…..Dow, S&P 500 and Nasdaq all hit all-time highs. Dollar slips. OPEC wants higher prices. Fischer ready for fiscal stimulus and a rate hike. Dividends drop. Anthem-Cigna deal goes to DOJ. Symantec buys LifeLock. Nokia in a drone world. Alibaba attacks the Cloud. Microsoft builds a quantum supercomputer.
Financial Review by Sinclair Noe for 11-21-2016.
DOW + 88 = 18,956
SPX + 16 = 2198
NAS + 47 = 5368
10 Y + .01 = 2.34%
OIL + 1.87 = 48.23
GOLD + 6.20 = 1214.60
The Dow Industrial, the S&P 500 and the Nasdaq Composite all hit record high closes; their third simultaneous all-time closing highs this year. The Russell 2000 index finished at a record of 1,322.20, a gain of 6.56 points, or 0.5%. The index of small stocks outperformed its large-cap counterpart year to date, rising more than 16% since January, compared with 7.6% for the S&P 500.
Last week, blue chips managed to eke out some minimal gains, while the Nasdaq knocked out a solid 1.6% rally. Techs still have a ways to go considering the stock market’s post-Election Day advance has pulled the Dow up 2.9% in total, compared with a 2.5% rise for the Nasdaq.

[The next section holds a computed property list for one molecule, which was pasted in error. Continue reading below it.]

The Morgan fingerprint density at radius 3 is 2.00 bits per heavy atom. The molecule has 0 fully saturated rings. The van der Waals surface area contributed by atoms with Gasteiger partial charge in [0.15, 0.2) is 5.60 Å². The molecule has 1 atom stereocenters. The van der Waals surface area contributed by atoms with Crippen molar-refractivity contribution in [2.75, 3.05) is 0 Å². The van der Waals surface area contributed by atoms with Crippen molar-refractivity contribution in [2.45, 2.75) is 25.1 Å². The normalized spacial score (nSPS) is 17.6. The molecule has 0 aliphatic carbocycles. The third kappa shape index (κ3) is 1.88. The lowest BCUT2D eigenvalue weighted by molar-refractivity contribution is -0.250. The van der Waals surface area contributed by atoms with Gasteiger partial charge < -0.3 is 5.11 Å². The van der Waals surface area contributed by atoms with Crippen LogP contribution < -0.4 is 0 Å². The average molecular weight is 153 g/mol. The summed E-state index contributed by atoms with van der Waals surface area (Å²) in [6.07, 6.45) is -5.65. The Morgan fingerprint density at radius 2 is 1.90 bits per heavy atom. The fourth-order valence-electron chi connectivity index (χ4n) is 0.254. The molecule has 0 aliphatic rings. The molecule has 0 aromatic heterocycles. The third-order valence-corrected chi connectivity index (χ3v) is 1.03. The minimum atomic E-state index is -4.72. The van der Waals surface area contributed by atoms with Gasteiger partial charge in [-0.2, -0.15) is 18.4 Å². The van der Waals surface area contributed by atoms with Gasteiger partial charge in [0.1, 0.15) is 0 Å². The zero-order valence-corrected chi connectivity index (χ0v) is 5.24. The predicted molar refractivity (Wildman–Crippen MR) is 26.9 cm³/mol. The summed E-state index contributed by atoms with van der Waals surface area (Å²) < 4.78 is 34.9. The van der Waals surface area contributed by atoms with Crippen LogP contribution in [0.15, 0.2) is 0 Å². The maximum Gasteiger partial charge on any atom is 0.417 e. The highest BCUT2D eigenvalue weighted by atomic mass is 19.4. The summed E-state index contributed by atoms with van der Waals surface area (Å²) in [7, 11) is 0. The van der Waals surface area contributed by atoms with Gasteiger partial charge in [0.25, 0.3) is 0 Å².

The U.S. dollar is trading slightly lower this morning following 10 straight days of gains for the currency, the longest winning streak for the greenback in over three years. The dollar has been supported by continued expectations for higher interest rates by the Federal Reserve, as well as by the prospect of fiscal stimulus. The U.S. dollar index hit its highest level since April 2003 last week, and the dollar briefly hit a fresh multi-month high against the yen during Asian trading hours. You should always be a bit circumspect when you see big dollar moves. Remember when investors get nervous they move to cash and when foreign investors get nervous they move to the safe haven of the dollar. This doesn’t mean a sell-off is imminent but I think it does show investors have a finger on the trigger.